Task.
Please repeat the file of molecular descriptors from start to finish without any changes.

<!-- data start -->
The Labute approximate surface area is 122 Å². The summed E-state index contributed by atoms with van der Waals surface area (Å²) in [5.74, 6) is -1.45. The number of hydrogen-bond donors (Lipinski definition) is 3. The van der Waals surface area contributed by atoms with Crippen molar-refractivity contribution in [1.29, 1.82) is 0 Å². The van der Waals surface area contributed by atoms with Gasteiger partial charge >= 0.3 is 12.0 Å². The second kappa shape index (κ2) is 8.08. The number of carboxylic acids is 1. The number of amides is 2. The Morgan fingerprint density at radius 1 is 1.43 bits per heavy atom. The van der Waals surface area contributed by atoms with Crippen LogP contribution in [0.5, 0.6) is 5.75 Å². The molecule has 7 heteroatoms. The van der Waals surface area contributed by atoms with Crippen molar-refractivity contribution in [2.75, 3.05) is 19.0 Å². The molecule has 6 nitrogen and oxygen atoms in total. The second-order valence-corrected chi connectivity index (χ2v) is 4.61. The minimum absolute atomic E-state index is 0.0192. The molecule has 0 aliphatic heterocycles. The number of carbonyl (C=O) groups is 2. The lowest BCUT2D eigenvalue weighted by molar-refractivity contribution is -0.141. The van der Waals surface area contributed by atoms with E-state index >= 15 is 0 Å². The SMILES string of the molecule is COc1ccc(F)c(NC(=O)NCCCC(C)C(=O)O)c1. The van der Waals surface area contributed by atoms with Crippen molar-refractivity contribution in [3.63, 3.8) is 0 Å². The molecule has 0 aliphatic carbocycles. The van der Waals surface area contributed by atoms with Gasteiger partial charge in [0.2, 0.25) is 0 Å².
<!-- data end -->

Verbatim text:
The Labute approximate surface area is 122 Å². The summed E-state index contributed by atoms with van der Waals surface area (Å²) in [5.74, 6) is -1.45. The number of hydrogen-bond donors (Lipinski definition) is 3. The van der Waals surface area contributed by atoms with Crippen molar-refractivity contribution in [1.29, 1.82) is 0 Å². The van der Waals surface area contributed by atoms with Gasteiger partial charge >= 0.3 is 12.0 Å². The second kappa shape index (κ2) is 8.08. The number of carboxylic acids is 1. The number of amides is 2. The Morgan fingerprint density at radius 1 is 1.43 bits per heavy atom. The van der Waals surface area contributed by atoms with Crippen LogP contribution in [0.5, 0.6) is 5.75 Å². The molecule has 7 heteroatoms. The van der Waals surface area contributed by atoms with Crippen molar-refractivity contribution in [2.75, 3.05) is 19.0 Å². The molecule has 6 nitrogen and oxygen atoms in total. The second-order valence-corrected chi connectivity index (χ2v) is 4.61. The minimum absolute atomic E-state index is 0.0192. The molecule has 0 aliphatic heterocycles. The number of carbonyl (C=O) groups is 2. The lowest BCUT2D eigenvalue weighted by molar-refractivity contribution is -0.141. The van der Waals surface area contributed by atoms with E-state index >= 15 is 0 Å². The SMILES string of the molecule is COc1ccc(F)c(NC(=O)NCCCC(C)C(=O)O)c1. The van der Waals surface area contributed by atoms with Crippen molar-refractivity contribution in [3.63, 3.8) is 0 Å². The molecule has 0 aliphatic carbocycles. The van der Waals surface area contributed by atoms with Gasteiger partial charge in [0.2, 0.25) is 0 Å².